Empathy is defined as “the quality of recognizing and understanding another person’s desires, beliefs, and emotions.” It’s one of the most valuable skills we can ever acquire. Empathy cultivates meaningful relationships, reduces discrimination and negative assumptions, encourages honest communication, and can help deter violence. Studies have found that highly empathetic people are more confident and sensitive, and they enjoy better physical and mental health. Often described as looking through another person’s eyes or standing in someone else’s shoes, empathy connects us human-to-human.

How well do you practice empathy? Take this quiz to find out…

SET 1:
  1. If I don’t know enough to understand someone else’s difficulty, I try to expand my knowledge by asking questions. T/F
    2. I recognize that other people are different from me and might see and feel things differently from how I experience the same situation. I try to look at the situation through that person’s eyes, not my own. T/F
    3. I don’t need to be right about what I imagine the other person is feeling. If I’ve misunderstood, I ask the person to help me correct my impressions. Doing so allows me to learn more about him or her. T/F
    4. When I show that I understand the other person’s experience, I notice that he or she opens up more. T/F
    5. My irritation with someone often diminishes when I understand what’s going on inside him or her. T/F
    6. Being an active listener helps me “get” what another person is going through. T/F
    7. I try to focus on a person’s feelings, rather than on actions or circumstances. I realize that when people are upset, it’s better to guide them to work through and handle their feelings before helping them figure out how to solve their problems. T/F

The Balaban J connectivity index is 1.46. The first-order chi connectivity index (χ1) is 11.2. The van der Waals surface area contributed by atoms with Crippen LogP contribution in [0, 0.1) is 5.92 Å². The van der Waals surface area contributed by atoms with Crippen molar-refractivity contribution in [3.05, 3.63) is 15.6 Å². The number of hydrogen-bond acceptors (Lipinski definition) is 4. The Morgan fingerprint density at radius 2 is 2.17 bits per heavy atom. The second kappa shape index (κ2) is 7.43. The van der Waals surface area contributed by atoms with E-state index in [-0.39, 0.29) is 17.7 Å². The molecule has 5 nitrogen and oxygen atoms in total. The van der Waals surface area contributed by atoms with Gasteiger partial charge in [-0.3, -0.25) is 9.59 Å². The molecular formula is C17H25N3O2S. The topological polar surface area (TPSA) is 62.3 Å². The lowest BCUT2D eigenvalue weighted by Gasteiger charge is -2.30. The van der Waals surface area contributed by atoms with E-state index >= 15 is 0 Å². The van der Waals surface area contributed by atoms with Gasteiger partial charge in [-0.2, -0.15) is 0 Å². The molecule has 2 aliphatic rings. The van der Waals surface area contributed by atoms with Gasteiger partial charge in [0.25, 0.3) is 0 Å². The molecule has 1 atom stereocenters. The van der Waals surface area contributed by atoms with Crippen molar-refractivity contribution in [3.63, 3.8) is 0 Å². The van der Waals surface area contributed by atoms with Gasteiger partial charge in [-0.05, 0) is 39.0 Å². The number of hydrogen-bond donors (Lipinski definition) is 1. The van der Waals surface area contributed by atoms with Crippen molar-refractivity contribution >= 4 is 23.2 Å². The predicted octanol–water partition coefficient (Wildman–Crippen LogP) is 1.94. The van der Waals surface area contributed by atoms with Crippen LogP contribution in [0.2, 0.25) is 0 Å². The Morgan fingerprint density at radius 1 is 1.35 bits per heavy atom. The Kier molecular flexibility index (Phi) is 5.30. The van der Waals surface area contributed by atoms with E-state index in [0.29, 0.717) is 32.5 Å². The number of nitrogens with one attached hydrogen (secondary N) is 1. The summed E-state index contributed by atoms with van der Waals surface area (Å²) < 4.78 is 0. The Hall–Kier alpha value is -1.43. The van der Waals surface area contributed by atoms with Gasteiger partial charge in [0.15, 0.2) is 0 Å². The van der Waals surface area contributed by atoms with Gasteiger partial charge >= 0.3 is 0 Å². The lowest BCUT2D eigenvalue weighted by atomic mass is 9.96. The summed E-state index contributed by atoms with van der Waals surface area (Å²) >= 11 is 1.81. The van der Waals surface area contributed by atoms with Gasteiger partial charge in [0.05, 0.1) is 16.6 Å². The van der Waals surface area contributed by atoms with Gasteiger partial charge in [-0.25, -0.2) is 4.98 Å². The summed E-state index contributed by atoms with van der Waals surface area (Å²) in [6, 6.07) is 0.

SET 2:
  1. If a friend complains about a boss or co-worker, I’m likely to advise that person to find a new job, change departments, or speak up and voice his or her opinions. I like to be helpful by offering solutions. T/F
    2. I’m always ready to give a psychological analysis of someone’s troubles. T/F
    3. If a co-worker expresses anxiety about her relationship with her spouse, I’m quick to reassure her that all couples have their little issues and that she shouldn’t worry about it. T/F
    4. It appears that I always know better than my friends about what’s behind or underneath their problems. T/F
    5. When friends or loved ones are upset about something, I find a way to distract them or change the subject. T/F
    6. I’m quick to remind others that plenty of people are a lot worse off than they are. T/F
    7. When empathizing with someone, I imagine how I would feel in a given situation and assume the same would be true for him or her. We’re all basically the same, aren’t we? T/F

How did you score? If you answered true (“T”) more often in SET 2 than in SET 1, you might benefit from learning more about how to respond with empathy—how to really hear someone. I invite you to read “The Rewards of Really Listening.”

Real empathy can only occur when we have successfully shed our preconceived ideas and judgments about others—and when we’re comfortable with their deep feelings. Empathy is one of the greatest gifts you can give another person!